In 2010, I attained my bachelor’s Degree of Pharmacy. I then tried to join the world of work, volunteering in various medical centers and pharmacies. However, the negative perception about my physical appearance greatly hindered me from being offered a chance to express my full potential. I passed several job interviews but was denied the chance to employment. At one job interview, the Manager called me and informed me that I had excelled above the other contestants but the company board refused to offer me the job because they felt I would scare away the customers. This manager gave me Two hundred thousand Uganda shillings (200,000/=) as a consolation. Such disappointments went on until I almost gave up on seeking employment.
One of the panelists said: “If we don’t offer a job to such a handicapped but mentally and academically brilliant person, then who else will?”
In January 2018, Nakaseke District local government service commission invited me for a job interview. I expected the same usual outcome since we were over ten contestants for one post. However, in the interview session, I heard one important term from the panelists; 'affirmative action.' They continued on to say that if they didn't offer a job to a mentally and academically brilliant person simply because they have disability, it would be difficult for the candidate to find work elsewhere. One panelist added that this is what trade unions fight for; non-discrimination, reduced inequality and many more injustices. I left the interview room more confused than before.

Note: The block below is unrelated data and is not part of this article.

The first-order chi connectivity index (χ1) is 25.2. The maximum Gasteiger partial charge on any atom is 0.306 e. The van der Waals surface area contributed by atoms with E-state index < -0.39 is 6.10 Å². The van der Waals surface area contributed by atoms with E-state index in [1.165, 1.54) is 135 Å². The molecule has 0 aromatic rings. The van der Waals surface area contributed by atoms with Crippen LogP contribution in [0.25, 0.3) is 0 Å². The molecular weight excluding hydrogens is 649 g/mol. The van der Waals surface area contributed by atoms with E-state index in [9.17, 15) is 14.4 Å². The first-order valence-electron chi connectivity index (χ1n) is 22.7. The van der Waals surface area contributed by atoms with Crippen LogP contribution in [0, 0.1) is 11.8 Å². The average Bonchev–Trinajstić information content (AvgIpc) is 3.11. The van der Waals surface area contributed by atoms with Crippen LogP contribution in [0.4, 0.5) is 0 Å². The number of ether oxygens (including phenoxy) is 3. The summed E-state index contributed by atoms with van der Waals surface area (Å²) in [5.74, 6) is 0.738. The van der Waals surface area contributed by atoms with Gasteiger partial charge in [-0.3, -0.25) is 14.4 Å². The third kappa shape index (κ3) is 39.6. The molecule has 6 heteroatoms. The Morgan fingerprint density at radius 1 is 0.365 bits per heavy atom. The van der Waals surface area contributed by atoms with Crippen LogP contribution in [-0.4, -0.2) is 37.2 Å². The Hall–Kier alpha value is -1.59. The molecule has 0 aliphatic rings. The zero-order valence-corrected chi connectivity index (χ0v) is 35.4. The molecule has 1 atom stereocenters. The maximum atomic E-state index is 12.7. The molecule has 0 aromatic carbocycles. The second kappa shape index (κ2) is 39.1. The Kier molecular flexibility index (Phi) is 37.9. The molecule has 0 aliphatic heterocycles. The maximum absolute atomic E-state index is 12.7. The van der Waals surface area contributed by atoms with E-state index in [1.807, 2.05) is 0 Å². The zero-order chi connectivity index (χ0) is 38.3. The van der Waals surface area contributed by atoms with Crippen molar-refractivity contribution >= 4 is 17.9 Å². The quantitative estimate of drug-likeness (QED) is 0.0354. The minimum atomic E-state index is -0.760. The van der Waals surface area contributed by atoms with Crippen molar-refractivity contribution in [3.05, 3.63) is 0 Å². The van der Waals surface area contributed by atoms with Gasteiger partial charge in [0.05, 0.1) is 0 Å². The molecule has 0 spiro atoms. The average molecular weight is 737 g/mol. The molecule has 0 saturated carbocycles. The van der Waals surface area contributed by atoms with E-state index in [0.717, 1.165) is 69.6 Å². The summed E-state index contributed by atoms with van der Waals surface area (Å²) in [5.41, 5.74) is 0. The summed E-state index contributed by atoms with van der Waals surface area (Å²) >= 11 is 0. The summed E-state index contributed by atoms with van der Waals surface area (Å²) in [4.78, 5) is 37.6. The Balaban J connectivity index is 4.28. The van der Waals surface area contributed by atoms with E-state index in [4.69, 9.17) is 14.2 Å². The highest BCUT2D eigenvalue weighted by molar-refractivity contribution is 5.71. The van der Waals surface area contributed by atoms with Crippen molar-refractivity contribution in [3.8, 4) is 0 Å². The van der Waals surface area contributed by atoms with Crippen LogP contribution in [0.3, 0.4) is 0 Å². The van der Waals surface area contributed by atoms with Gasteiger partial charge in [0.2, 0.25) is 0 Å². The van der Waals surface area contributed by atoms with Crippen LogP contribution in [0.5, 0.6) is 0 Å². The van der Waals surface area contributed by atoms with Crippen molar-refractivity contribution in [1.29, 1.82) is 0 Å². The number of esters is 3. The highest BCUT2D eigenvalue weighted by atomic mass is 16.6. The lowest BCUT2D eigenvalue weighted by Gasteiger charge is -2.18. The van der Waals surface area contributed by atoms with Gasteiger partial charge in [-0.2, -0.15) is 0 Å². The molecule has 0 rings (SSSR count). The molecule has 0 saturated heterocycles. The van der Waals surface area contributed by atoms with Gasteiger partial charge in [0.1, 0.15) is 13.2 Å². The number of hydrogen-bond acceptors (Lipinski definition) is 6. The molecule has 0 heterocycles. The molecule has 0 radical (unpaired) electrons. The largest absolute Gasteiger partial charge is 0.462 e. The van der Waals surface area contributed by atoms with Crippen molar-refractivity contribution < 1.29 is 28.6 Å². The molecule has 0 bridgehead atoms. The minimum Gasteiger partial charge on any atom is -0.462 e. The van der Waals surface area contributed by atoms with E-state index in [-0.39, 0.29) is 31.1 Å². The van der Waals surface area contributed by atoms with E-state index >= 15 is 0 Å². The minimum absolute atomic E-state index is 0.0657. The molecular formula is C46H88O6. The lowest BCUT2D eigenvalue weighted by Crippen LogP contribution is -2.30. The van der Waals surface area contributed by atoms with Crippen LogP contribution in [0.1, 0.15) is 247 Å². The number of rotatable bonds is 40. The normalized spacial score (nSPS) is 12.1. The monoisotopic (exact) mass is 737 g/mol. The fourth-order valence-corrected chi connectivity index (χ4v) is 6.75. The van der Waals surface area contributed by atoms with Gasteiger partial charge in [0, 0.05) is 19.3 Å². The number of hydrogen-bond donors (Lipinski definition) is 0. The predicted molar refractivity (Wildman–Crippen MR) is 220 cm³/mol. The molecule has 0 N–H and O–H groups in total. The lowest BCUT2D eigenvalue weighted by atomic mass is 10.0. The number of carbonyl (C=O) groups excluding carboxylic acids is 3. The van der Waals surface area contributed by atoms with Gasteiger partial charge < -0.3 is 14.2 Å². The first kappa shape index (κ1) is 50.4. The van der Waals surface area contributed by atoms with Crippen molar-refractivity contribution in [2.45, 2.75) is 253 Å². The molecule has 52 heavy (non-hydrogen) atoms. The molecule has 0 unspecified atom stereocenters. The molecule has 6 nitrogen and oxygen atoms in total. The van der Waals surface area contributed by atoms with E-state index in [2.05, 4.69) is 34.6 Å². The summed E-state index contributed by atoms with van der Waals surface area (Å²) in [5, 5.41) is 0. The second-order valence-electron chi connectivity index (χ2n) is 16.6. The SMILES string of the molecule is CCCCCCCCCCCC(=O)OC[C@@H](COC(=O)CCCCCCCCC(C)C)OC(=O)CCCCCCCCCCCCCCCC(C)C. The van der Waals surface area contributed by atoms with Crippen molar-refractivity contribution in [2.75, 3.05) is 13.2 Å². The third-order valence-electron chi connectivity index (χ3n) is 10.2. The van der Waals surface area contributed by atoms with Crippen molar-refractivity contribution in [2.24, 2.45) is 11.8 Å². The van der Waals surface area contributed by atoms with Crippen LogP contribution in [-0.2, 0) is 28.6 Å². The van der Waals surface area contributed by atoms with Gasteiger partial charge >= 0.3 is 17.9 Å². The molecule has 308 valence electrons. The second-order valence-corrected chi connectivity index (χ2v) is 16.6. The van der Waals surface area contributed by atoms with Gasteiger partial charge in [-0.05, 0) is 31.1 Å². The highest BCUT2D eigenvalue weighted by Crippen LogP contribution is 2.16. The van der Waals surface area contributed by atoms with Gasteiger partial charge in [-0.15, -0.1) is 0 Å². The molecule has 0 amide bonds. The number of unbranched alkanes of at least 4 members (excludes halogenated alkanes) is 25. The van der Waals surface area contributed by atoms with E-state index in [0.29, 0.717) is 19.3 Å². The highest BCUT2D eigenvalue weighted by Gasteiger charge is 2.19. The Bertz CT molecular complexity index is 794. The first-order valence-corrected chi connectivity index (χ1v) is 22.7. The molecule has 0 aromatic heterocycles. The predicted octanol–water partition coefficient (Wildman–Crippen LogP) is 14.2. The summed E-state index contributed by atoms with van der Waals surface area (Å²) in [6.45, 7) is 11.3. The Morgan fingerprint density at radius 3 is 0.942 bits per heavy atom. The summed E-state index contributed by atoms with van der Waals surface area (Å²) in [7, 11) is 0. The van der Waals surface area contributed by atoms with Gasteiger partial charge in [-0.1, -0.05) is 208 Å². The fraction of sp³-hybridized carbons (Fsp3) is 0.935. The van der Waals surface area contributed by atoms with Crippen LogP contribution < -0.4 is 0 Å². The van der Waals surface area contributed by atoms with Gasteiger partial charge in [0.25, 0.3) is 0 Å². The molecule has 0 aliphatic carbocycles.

Three weeks down the road, I was called to pick an appointment letter confirming that I had been offered the Job as the Pharmacist of Nakaseke Hospital. Despite the wonderful news, I still had a million questions about trade unions and how their policies had an impact on me being offered a job, moreover in public service, just when my hope had come down almost to zero.
In October 2018, the National Executive Committee of the Uganda Medical Workers Union (UMWU) in conjunction with National Organization of Trade Unions (NOTU) visited Nakaseke Hospital to oversee the election of a new executive committee for the Branch. Before the elections, I listened very attentively to speeches that were given by our Guests and asked very many questions about trade unions. At the end, I was among the many who were convinced and accepted to sign membership forms to join the UMWU. Thereafter, nominations for the various posts of the branch executive committee were held. My colleagues at the hospital, nominated to compete for the post of Youth Secretary and to my surprise, no one was willing to compete with me. I went through unopposed.